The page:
There are scores of eyewitness accounts and filmed evidence of police laying into peaceful protesters and charging at them with horses. The BBC cited the comments of one student, Mike, who explained how he was “forced up against a van by police—and struck repeatedly in the face… We were penned back against the other line of police, who were blocking us from the square. They crushed us into a tiny space, hundreds of us, tighter and tighter. It was painful.”
The aim, as with previous media-backed police provocations, is to criminalise protest—not just by students, but anyone seeking to oppose the austerity measures now being imposed.
The anger among protesters over the vote in Parliament was entirely justified. In the end, 21 Liberal Democrats voted “no” to a tripling of fees and five abstained (three were out of the country). Six Conservatives voted “no” and two abstained. But enough supposed dissidents voted with the government to pass the measure, breaking their pre-election pledge to oppose the increase.
It should be remembered that in October the apparently conscience-stricken Liberal Democrats and the handful of Tory “rebels” signed off without blinking an eye on £83 billion in cuts. These included cuts to the education budget that threaten the closure of 49 of England’s 130 higher education institutions and the loss of 40,000 teaching posts. They also included an 80 percent cut in funding for higher education teaching.
Collectively, these cuts are to be made up by increasing fees along the lines now agreed. Yet none of the fees “rebels” proposed withdrawing the cuts—a clear indication that their stance was merely an attempt to save their political careers while continuing to back austerity measures against the working class.
In a further example of political cynicism, Labour leader Ed Miliband, when asked on ITN news about whether he would reverse the fee rise when in government, said he would not “make the same mistake as the Liberal Democrats” and commit himself to cutting fees.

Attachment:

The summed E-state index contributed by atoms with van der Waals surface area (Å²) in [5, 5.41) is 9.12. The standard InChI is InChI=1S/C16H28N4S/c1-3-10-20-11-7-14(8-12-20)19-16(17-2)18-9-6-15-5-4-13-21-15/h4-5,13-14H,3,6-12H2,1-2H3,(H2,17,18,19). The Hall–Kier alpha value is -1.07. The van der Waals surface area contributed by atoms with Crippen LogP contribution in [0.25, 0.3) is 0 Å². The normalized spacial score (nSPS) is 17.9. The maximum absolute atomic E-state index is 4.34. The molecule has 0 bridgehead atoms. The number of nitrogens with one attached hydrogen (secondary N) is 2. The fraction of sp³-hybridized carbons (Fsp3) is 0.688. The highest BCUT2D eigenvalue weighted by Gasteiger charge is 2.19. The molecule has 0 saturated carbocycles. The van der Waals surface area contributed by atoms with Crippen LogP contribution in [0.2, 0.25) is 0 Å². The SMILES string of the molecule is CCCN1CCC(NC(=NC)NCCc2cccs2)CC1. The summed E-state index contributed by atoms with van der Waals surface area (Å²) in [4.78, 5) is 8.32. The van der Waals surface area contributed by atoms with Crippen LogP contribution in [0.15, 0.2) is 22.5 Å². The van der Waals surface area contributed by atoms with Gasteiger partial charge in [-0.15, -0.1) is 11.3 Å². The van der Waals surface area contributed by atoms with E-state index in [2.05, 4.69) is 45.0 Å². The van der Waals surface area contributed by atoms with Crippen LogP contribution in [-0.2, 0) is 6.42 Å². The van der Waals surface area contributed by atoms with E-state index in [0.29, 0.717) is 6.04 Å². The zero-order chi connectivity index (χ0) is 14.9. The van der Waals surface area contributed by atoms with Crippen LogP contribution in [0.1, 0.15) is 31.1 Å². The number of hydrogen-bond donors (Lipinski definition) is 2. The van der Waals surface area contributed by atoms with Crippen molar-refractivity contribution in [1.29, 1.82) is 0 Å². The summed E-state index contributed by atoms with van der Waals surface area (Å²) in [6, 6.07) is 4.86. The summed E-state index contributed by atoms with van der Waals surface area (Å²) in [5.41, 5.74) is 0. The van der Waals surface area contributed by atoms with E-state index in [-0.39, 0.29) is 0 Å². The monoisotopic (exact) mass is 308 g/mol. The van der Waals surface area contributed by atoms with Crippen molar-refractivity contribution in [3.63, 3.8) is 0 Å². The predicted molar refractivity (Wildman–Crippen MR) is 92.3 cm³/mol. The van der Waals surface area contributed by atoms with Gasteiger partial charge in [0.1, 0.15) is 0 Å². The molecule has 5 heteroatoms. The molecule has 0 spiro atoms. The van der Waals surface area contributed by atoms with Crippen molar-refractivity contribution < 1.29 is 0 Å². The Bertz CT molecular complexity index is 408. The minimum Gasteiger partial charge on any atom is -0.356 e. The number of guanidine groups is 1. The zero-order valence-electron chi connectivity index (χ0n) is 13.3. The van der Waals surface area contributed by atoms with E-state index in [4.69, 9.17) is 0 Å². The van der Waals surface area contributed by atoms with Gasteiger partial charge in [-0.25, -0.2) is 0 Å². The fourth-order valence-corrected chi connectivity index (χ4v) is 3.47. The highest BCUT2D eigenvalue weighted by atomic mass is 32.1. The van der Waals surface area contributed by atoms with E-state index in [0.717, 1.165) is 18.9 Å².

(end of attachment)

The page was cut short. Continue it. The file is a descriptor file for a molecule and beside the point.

The Liberal Democrat “rebels,” Labour politicians, et al make a show of opposition to hiking fees only because the students have, unlike workers, managed to break out of the straitjacket imposed by the trade union bureaucracy and made clear their anger at the government’s austerity measures. Outside of the protests of students, which took place in a rebellion against the National Union of Students, no national protest has been organised against the government. The Trades Union Congress has refused to call such actions, while the handful of strikes that have taken place--on the London Underground and by London fire fighters—were betrayed as soon as humanly possible. A TUC demonstration is scheduled for March, but could be called off at any point—either by the TUC itself or by the police.
The ruling class has responded to a perceived loss of control by its industrial policemen over the students with state repression of an increasingly brutal kind. The only political answer that working people, students and youth can give is the development of a unified political movement, organised independently of the trade union apparatus, to bring down the Tory/Liberal Democrat government, with the aim of establishing a workers’ government pledged to socialist policies.